The Breakthrough

It’s a kind of re-incarnation, says the team

Pikovski agrees

Say you want to walk through a wall; quantum theory says it’s possible

Each one of your atoms has a position that could – randomly – turn out to be on the other side of the wall when it interacts

That event’s probability is exceedingly low, and the probability that all of your atoms will do this simultaneously is ridiculously small

But not impossible

Six years ensnarled in a Daedalian wet dream

fifty two thousand five hundred and eighty four hours – five prescribed books

Rehabilitation by rote

The dazzle of a midday sun. Daylight!

Mother and sister rush to me, smiles beaming, eyes streaming with tears. We hug while the cab driver snaps pictures on a disposable camera. As we reach the car, a Maze™-worker chases us down and demands the camera. Visitors to Her Majesty’s Maze™ are not permitted to take pictures on Maze™ property. “Security reasons,” she says, pocketing the camera

The moment we start moving, I feel sick

While we slept, our brains replayed the day’s activities. The pattern of brain activity exhibited by us as we explored a new area during the day, repeated, speeded up, while we slept. This was our brains practising the activity – an essential part of our learning. Those of us who missed out on sleep did not learn as well as those who got a good night’s rest. The team hijacked this process to create new memories in us. They targeted our place cells – neurons that fire in response to being in, or thinking about a specific place. This technique is used to alter memories in people who have undergone traumatic events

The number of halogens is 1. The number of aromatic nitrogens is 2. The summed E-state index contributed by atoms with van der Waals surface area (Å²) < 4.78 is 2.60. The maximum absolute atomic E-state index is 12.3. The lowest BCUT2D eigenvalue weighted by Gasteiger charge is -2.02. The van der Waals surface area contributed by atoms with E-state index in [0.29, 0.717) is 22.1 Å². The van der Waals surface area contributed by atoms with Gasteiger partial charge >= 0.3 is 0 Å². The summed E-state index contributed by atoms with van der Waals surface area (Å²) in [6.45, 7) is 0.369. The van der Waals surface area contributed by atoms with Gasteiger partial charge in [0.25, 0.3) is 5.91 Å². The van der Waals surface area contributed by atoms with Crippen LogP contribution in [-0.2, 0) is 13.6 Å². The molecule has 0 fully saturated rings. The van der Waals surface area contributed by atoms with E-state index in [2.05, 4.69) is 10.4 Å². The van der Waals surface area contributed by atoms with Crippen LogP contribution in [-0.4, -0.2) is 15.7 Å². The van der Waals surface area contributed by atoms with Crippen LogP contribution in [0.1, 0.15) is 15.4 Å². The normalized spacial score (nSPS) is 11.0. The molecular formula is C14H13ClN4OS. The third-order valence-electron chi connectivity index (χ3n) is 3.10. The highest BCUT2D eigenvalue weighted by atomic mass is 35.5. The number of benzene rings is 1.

People with. . . . maladies

The car is travelling below the speed limit but as we hit the brow of the third or fourth hill it feels as though we’re about to take off


In the gun-metal grey, riveted, right-angled Maze™, the word hill is. . . . . . . . it just isn’t

Hill hill hill hill h-i-l-l HILLLLLLLLLLLL!

The taxi driver grunts and shifts his bulk in his seat and I realise that I’ve been saying this out loud. My sister forces a nervous titter and mum joins in. The taxi driver stabs a fat hairy finger at the radio and the car is filled with. . . . . . . Phil Collins?

Long before dice were used for gambling, they were used for divination. Ancient thinkers deemed the gods determined the outcome of a die roll; the apparent randomness resulted from our ingnorance of divine intentions. Humans are born with less than divine abilities, so there must be a sphere of events beyond our control

A perfect universe must contain randomness to allow humans their autonomy

Pikovski agrees

Fire a single photon of light at a half-silvered mirror, and it might pass through or be reflected: quantum rules give us no way to tell beforehand. Give an electron a choice of two slits in a wall to pass through, and it chooses at random. Wait for a single radioactive atom to emit a particle, and you might wait a millisecond or a century

I waited six years to get out of the Maze™

My capacity to remember everything is astounding – a breakthrough – says the team

Pikovski agrees



Ezra Coote is the pinball-brain'd alter ego of Wesley Cooke. They both agree our species is extra terrestrial.